While the next stage of growth of electronic commerce into 3D promises much excitement, its effectiveness as a commercial tool, specifically as a catalyst of consumer trust has yet to be explored. This study attempts to analyze users` trust of immersive 3D electronic commerce websites through the exploration of the presence and para social presence factors.

Minsky (1980) used the term telepresence to describe the remote presence experience felt by television and movie audience. In 1991, telepresence was shortened to presence when the journal, presence (MIT Press) was established. Biocca et al. (2003) explained that the study of presence consist of 2 components; the first being telepresence and the second being social presence. Telepresence deals with the sense of being in the virtual environment and includes responses to spatial cues while social presence explains the sense of being together with another and includes responses to social cues. The terms used to define the physical and social aspects of presence however differ from researcher to researcher. For example, other terms used to refer to the physical aspects of presence include physical presence (Biocca et al., 2003). In this study, the term presence would generally refer to the physical aspects of presence or telepresence.

Kumar and Benbasat (2002) defined para-social presence as the extent to which a medium facilitates a sense of understanding, connection, involvement and interaction among participating social entities. Researchers such as Papadopoulou (2007) and Maamar (2003) often lamented that while research interest in the technology of virtual reality and electronic commerce grew, research into the social and behaviourial aspects has largely been neglected. The need to emphasize the social and behaviorial aspects is rather simple: shopping is largely a social activity done in a physical environment (Maamar, 2003). Virtual reality, not only allows us to mimic the physical reality of the real environment, but also the social and psychological aspects of the shopping activity. The improved social aspects of such virtual environments should hypothetically result in better trust. For example, Olsen and Olsen (2000) reported that in lab experiments, trust is best generated with face-to-face interaction, followed by telephone conversations, text-chat and finally e-mail. In short, the typical electronic commerce web site today generally suffers from a lack of personality and character, both important relationship building components which a user use to forge trust in the real world (Castelfranchi and Pedone, 1999).

MATERIALS AND METHODS

The research model in this study attempts to merge the different studies on presence (Schubert et al., 2001) and para social presence (Kumar and Benbasat, 2002) and evaluate their impact on previous research models built on the TAM model for trust in electronic commerce (Gefen et al., 2003; Pavlou, 2001, 2003; Teoh and Mohan, 2004) (refer Model 1).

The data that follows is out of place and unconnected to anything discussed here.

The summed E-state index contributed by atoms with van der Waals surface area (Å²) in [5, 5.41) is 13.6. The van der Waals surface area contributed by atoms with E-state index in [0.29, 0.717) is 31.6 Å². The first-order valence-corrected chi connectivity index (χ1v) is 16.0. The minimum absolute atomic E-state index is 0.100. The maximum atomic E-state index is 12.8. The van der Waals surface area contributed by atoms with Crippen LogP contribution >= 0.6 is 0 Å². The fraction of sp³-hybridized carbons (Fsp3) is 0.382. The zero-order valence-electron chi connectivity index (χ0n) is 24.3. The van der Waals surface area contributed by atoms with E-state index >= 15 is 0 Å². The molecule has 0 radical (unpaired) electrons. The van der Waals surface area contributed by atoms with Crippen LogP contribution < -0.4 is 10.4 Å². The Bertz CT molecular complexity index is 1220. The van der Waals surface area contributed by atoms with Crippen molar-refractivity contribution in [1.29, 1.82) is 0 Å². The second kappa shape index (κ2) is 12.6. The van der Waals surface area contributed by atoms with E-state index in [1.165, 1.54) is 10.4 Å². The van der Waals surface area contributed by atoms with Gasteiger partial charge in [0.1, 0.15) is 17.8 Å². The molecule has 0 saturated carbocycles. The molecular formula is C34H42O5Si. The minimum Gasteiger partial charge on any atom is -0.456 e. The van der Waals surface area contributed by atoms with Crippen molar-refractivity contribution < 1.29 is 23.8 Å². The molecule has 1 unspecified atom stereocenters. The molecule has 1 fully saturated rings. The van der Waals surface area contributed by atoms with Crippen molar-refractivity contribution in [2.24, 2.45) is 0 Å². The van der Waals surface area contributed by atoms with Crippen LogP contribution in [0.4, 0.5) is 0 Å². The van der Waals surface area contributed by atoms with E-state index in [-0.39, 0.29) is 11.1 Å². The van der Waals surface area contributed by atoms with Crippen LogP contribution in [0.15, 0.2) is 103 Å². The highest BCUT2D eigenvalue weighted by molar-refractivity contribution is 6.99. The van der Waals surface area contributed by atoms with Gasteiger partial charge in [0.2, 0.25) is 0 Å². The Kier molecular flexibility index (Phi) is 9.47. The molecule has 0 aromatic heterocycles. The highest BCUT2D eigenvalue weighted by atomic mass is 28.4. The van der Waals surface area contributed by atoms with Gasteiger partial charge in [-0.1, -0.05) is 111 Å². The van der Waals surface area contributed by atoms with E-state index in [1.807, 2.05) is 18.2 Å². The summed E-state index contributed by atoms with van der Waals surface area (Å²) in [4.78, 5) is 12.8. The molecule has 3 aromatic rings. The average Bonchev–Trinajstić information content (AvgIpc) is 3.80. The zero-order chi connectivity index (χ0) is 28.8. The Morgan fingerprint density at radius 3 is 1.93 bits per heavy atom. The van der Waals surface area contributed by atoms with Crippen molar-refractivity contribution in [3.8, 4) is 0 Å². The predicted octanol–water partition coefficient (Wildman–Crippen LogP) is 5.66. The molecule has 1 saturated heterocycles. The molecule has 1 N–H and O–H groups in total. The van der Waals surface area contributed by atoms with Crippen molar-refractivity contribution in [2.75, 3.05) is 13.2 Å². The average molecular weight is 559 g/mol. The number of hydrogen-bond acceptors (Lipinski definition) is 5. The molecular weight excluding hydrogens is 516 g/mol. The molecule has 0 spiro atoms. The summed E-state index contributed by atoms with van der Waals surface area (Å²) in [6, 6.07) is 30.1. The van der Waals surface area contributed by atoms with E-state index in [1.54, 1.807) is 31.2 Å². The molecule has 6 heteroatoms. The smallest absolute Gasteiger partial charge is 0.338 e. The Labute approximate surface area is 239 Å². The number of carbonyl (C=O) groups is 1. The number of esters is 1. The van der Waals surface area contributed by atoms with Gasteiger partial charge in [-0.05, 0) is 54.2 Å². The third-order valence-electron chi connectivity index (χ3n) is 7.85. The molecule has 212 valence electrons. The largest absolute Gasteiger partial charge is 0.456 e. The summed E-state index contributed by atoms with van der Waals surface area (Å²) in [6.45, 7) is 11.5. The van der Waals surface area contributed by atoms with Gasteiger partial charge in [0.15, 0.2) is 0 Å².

After considering a few prominent studies on presence (Schubert et al., 2001; Lombard and Ditton, 1997; Lessiter et al., 2001; Witmer and Singer, 1998), Schubert et al. (2001) presence factors i.e., Spatial Presence (SP), Physical Involvement (PI) and Experienced Reality (ER) were selected. This is primarily due to the suitability of the variables for the study and the clear line it distinguishes itself from para social presence factors.

Schubert et al. (2001) explained that spatial presence (SP) is a clear manifestation of the accepted definition of presence as the sense of being there. Since the stimulus in this study was a 3D virtual electronic shopping environment which allows users to feel transported to another environment, spatial presence was considered a very probable factor as a pre determinant of perceived ease of use and perceived usefulness of the web site, leading to trust and intended use in Model 1. In a later research, (Regenbrecht and Schubert, 2002), general presence, another presence factor was absorbed into spatial presence as one of the predictors. They justified this as their previous research (Schubert et al., 2001) showed that both factors correlated highly (r = 0.83, p<0.01). This study also took note of Nunnally`s (1967) advice not to have single item measurement which is prone to error and hence adopted the similar approach in absorbing the single item for general presence into spatial presence.

Witmer and Singer (1998) defined involvement as (PI) a psychological state experienced as a consequence of focusing one`s energy and attention on a coherent set of stimuli or meaningfully related activities and events. To avoid confusion with involvement, a term used for one of the factors in para-social presence and in order to include an element of feeling physically involved in the web site via virtual physical movements and other such activities, this study has opted to differentiate both by applying the term physical involvement for presence.